By Dr. Conrad W. Worrill (February 14, 2003)



            Since the movement of the 1960s, in both its Civil Rights Phases and its Black Power Phases, many public schools across America have been renamed to honor African in American heroes and heroines. In some cases new schools that have been built have been named in honor of African in American people who made significant contributions.

            The movement to rename or name new public schools in honor of African in American heroes and heroines grew out general impact of the 1960s Black Studies Movement that called for the revamping of the curriculum in all schools in America to accurately reflect the contributions of African and African in American people, not only to this country, but throughout the world.

            This movement, therefore, manifested itself by schools in America being named in honor of African people such as: Marcus Garvey, Harriet Tubman, Frederick Douglass, Martin Luther King, Rosa Parks, Malcolm X, Mary McCloud Bethune, Duke Ellington, Carter G. Woodson, W. E. B. DuBois, to name just a few.

            As part of the work of the National Black United Front (NBUF), we established in the 1980s, the NBUF World African Centered Educational Plan. One of the initiatives of this Plan that NBUF has been working on over the years is “African Centered curriculum development and educational restructuring in the public schools.”

            The Kansas City Chapter of NBUF, along with the W.E. B. DuBois Learning Center, have been at the forefront of organizing to implement the African Centered Curriculum in selected schools in Kansas City, Missouri.

            Recently, the work of NBUF and the W.E.B. DuBois Learning Center has resulted, over the last three months, of parents of the Kansas City, Missouri School Districts African Centered Schools meeting with the Kansas City School Board Officials for the purpose of naming one of the African Centered Middle Schools in honor of Dr. John Henrik Clarke.

            Jewish school board member, Joel Pelofsky, chairman of the school board’s naming committee, used his position to delay the naming process because of an article he received written by Henry Louis Gates several years ago. The article claimed that Dr. Clarke was anti-Semitic.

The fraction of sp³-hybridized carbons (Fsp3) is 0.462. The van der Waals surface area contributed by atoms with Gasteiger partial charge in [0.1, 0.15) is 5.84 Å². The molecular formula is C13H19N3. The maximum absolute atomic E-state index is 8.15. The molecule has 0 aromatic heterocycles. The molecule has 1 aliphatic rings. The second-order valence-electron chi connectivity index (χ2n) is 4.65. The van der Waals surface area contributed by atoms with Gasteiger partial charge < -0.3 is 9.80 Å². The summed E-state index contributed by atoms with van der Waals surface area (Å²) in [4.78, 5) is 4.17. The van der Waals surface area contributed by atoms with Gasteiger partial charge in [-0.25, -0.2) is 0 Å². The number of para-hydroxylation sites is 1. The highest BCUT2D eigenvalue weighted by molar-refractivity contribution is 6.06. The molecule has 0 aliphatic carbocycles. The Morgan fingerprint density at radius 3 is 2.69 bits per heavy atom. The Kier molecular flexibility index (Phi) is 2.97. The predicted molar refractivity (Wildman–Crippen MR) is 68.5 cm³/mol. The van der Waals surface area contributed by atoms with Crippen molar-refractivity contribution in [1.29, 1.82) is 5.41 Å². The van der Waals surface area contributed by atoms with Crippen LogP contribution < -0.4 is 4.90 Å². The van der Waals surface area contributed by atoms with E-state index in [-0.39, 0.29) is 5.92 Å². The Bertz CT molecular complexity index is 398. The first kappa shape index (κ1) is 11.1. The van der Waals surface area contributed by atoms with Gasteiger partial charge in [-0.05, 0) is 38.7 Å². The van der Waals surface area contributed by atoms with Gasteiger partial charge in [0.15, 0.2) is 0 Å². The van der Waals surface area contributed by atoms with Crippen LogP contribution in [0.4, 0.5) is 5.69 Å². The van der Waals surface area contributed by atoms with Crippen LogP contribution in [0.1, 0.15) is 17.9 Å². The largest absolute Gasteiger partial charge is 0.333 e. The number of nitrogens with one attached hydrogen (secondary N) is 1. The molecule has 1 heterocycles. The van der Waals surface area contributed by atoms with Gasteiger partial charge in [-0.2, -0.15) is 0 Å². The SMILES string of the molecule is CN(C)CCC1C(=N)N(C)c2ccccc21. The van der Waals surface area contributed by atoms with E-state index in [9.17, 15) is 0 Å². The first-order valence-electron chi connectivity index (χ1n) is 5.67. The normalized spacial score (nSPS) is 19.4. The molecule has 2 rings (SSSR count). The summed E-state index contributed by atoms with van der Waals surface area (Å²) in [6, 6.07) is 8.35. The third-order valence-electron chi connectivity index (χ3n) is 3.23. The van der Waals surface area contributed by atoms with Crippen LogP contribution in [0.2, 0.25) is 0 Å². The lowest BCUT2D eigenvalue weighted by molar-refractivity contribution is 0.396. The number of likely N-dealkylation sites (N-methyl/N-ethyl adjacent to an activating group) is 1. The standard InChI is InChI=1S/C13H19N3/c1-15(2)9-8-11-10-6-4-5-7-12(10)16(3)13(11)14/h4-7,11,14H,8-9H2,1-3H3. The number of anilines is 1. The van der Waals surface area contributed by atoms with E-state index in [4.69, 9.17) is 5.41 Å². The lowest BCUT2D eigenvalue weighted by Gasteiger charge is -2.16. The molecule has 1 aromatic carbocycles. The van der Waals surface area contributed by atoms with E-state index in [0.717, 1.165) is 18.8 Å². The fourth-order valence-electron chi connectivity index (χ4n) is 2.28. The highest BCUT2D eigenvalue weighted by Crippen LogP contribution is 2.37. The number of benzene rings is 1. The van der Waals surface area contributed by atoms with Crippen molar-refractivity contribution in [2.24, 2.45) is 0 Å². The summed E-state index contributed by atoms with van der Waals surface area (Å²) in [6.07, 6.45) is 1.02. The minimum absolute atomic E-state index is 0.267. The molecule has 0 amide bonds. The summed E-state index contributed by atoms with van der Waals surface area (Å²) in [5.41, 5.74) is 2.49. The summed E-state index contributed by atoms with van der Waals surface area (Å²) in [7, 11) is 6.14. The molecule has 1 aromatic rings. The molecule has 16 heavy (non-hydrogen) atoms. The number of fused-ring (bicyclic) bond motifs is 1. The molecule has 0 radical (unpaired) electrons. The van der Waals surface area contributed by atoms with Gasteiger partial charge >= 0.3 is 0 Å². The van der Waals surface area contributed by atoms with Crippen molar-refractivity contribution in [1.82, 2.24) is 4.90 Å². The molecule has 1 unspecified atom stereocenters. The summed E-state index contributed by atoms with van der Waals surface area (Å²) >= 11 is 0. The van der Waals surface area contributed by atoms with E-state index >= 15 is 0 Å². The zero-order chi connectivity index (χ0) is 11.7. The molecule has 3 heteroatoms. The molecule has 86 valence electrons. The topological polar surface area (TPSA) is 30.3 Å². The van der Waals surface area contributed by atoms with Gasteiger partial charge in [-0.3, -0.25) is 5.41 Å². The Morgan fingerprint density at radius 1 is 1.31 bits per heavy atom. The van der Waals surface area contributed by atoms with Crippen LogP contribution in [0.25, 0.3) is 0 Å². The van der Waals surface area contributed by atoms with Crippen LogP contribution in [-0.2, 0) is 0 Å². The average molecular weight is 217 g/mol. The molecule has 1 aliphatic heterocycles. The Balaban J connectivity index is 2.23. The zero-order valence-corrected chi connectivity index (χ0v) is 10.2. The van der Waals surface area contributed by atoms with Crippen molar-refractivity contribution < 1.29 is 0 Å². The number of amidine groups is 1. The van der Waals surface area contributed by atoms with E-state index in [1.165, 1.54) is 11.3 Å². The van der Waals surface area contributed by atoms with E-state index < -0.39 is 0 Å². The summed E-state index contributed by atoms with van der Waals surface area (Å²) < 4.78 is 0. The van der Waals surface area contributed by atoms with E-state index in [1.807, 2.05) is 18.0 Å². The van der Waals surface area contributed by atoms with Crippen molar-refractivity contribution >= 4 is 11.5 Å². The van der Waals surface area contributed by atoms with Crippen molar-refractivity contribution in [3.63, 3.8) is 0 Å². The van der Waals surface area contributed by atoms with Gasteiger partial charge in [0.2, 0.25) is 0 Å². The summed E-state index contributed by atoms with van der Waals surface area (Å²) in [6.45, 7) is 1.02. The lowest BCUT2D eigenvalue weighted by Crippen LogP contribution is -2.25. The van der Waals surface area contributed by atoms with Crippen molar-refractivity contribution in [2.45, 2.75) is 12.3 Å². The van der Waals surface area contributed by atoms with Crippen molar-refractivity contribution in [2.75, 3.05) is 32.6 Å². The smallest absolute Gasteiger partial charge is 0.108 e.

The delaying tactics employed by Pelofsky set off a firestorm in Kansas City and around the country.

            Gates’ article attacking Dr. Clarke that appeared in the New York Times in 1992 was an inaccurate and insulting attack on the great achievements that Dr. Clarke made in his work as a scholar, researcher, teacher, writer, and activist for more than sixty years. Dr. Clarke died in 1998.

            Unanimously, most scholars, teachers, and activists in the African Community worldwide hold Dr. Clarke in high esteem as an example of what African people should strive for in the teaching and rewriting of world history.

            The African Centered Movement was greatly inspired when news spread that the parents in Kansas City, Missouri had recommended that the Middle School be named in honor of Dr. Clarke.

            Additionally, many European scholars, even some Jews, have noted in their pronouncements, the respect they had for Dr. Clarke.

            When word spread that this old attack by Gates on Dr. Clarke was being used to stop the naming of a school in his honor in Kansas City, scholars and activists across the country began to mobilize to defend the honor and great achievement of Dr. Clarke.

            Letters, telegrams, and phone calls were made from around the country in support of the Middle School being named in honor of Dr. Clarke. The impact of the mobilizing to support the parents in their efforts in Kansas City has led to Pelofsky and the School Board to go forward with the naming of the Middle School in honor of Dr. John Henrik Clarke.

            As I wrote in a previous article, “On Thursday, July 16, 1998, Dr. John Henrik Clarke made his transition into eternity. Dr. Clarke was one of our greatest African deep thinkers, historians, and educators in the history of the African world.”

            The following is Dr. Clarke speaking in his own words prior to his transition:

                        “But, while I must make this physical departure spiritually, I will

                        not leave you and God will take care of you. When you feel a cool

                        breeze blow across your face every now and then, just know that it

                        comes from the deep reservoir of love that I hold for you. Oh, by

the way, Christ is Black, I see him walking at a distance with

Nkrumah. I think they are coming over to greet me.”


            Congratulations to the parents in Kansas City, Missouri for recognizing the great contributions of Dr. John Henrik Clarke and recommending a school be named in his honor. Teach all who cross your threshold of his accomplishments, good works, and contributions, and make for him a “Good Name” so that he will always be remembered. You have done good work!

National Chairman
National Black United Front (NBUF)

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